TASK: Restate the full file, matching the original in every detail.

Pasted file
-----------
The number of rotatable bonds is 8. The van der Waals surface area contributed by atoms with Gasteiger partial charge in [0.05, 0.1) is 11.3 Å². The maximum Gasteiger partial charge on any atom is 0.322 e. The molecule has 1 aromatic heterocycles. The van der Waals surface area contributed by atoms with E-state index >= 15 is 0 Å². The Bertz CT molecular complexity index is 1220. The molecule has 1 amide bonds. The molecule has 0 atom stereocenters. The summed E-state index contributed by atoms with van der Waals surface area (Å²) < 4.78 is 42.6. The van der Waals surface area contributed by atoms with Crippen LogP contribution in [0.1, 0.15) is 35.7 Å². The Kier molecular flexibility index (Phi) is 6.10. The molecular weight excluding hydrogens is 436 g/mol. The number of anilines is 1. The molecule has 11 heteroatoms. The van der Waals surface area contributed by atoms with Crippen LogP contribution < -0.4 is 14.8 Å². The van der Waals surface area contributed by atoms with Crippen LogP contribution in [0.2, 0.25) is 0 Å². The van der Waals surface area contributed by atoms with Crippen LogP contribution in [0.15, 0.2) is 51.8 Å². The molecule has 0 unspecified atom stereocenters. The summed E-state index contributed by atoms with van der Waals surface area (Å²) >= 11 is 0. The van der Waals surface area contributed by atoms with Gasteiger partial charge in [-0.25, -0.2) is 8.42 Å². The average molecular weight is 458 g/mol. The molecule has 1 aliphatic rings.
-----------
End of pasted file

The number of rotatable bonds is 8. The van der Waals surface area contributed by atoms with Gasteiger partial charge in [0.05, 0.1) is 11.3 Å². The maximum Gasteiger partial charge on any atom is 0.322 e. The molecule has 1 aromatic heterocycles. The van der Waals surface area contributed by atoms with E-state index >= 15 is 0 Å². The Bertz CT molecular complexity index is 1220. The molecule has 1 amide bonds. The molecule has 0 atom stereocenters. The summed E-state index contributed by atoms with van der Waals surface area (Å²) < 4.78 is 42.6. The van der Waals surface area contributed by atoms with Crippen LogP contribution in [0.1, 0.15) is 35.7 Å². The Kier molecular flexibility index (Phi) is 6.10. The molecular weight excluding hydrogens is 436 g/mol. The number of anilines is 1. The molecule has 11 heteroatoms. The van der Waals surface area contributed by atoms with Crippen LogP contribution < -0.4 is 14.8 Å². The van der Waals surface area contributed by atoms with Crippen LogP contribution in [0.2, 0.25) is 0 Å². The van der Waals surface area contributed by atoms with Crippen LogP contribution in [0.15, 0.2) is 51.8 Å². The molecule has 0 unspecified atom stereocenters. The summed E-state index contributed by atoms with van der Waals surface area (Å²) >= 11 is 0. The van der Waals surface area contributed by atoms with Gasteiger partial charge in [-0.25, -0.2) is 8.42 Å². The average molecular weight is 458 g/mol. The molecule has 1 aliphatic rings.